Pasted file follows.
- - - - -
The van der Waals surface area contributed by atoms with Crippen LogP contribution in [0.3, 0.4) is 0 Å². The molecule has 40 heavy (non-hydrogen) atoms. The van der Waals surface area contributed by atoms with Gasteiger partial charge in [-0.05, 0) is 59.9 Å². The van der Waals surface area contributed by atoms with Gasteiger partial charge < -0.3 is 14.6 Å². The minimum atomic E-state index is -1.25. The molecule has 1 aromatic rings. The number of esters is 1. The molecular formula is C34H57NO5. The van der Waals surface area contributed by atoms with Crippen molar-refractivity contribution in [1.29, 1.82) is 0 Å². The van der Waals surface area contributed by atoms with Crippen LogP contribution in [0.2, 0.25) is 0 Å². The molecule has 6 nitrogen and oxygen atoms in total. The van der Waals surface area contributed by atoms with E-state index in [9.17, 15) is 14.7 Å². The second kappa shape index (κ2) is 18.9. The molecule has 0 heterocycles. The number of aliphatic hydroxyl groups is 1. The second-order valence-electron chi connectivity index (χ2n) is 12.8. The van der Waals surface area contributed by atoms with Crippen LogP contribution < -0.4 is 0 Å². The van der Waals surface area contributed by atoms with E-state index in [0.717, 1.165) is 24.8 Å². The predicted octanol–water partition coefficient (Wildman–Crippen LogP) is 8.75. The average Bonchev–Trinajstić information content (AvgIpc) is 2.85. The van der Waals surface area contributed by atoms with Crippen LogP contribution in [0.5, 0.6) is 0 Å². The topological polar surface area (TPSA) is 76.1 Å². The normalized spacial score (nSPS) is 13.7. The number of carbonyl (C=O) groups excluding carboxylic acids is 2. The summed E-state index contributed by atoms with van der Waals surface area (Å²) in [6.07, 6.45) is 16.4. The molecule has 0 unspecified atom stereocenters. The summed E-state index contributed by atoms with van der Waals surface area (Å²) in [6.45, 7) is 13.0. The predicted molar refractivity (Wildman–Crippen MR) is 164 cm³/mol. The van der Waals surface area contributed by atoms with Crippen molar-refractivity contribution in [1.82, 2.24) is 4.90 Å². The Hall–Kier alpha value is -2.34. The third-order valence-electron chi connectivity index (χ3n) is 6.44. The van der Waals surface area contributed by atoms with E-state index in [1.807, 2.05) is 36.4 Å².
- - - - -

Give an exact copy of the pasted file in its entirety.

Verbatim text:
The van der Waals surface area contributed by atoms with Crippen LogP contribution in [0.3, 0.4) is 0 Å². The molecule has 40 heavy (non-hydrogen) atoms. The van der Waals surface area contributed by atoms with Gasteiger partial charge in [-0.05, 0) is 59.9 Å². The van der Waals surface area contributed by atoms with Gasteiger partial charge < -0.3 is 14.6 Å². The minimum atomic E-state index is -1.25. The molecule has 1 aromatic rings. The number of esters is 1. The molecular formula is C34H57NO5. The van der Waals surface area contributed by atoms with Crippen molar-refractivity contribution in [1.29, 1.82) is 0 Å². The van der Waals surface area contributed by atoms with Crippen LogP contribution in [0.2, 0.25) is 0 Å². The molecule has 6 nitrogen and oxygen atoms in total. The van der Waals surface area contributed by atoms with E-state index in [9.17, 15) is 14.7 Å². The second kappa shape index (κ2) is 18.9. The molecule has 0 heterocycles. The number of aliphatic hydroxyl groups is 1. The second-order valence-electron chi connectivity index (χ2n) is 12.8. The van der Waals surface area contributed by atoms with Crippen LogP contribution < -0.4 is 0 Å². The van der Waals surface area contributed by atoms with E-state index in [0.717, 1.165) is 24.8 Å². The predicted octanol–water partition coefficient (Wildman–Crippen LogP) is 8.75. The average Bonchev–Trinajstić information content (AvgIpc) is 2.85. The van der Waals surface area contributed by atoms with Crippen LogP contribution in [0.5, 0.6) is 0 Å². The topological polar surface area (TPSA) is 76.1 Å². The normalized spacial score (nSPS) is 13.7. The number of carbonyl (C=O) groups excluding carboxylic acids is 2. The summed E-state index contributed by atoms with van der Waals surface area (Å²) in [6.07, 6.45) is 16.4. The molecule has 0 unspecified atom stereocenters. The summed E-state index contributed by atoms with van der Waals surface area (Å²) in [6.45, 7) is 13.0. The predicted molar refractivity (Wildman–Crippen MR) is 164 cm³/mol. The van der Waals surface area contributed by atoms with Crippen molar-refractivity contribution in [1.82, 2.24) is 4.90 Å². The Hall–Kier alpha value is -2.34. The third-order valence-electron chi connectivity index (χ3n) is 6.44. The van der Waals surface area contributed by atoms with E-state index in [1.807, 2.05) is 36.4 Å².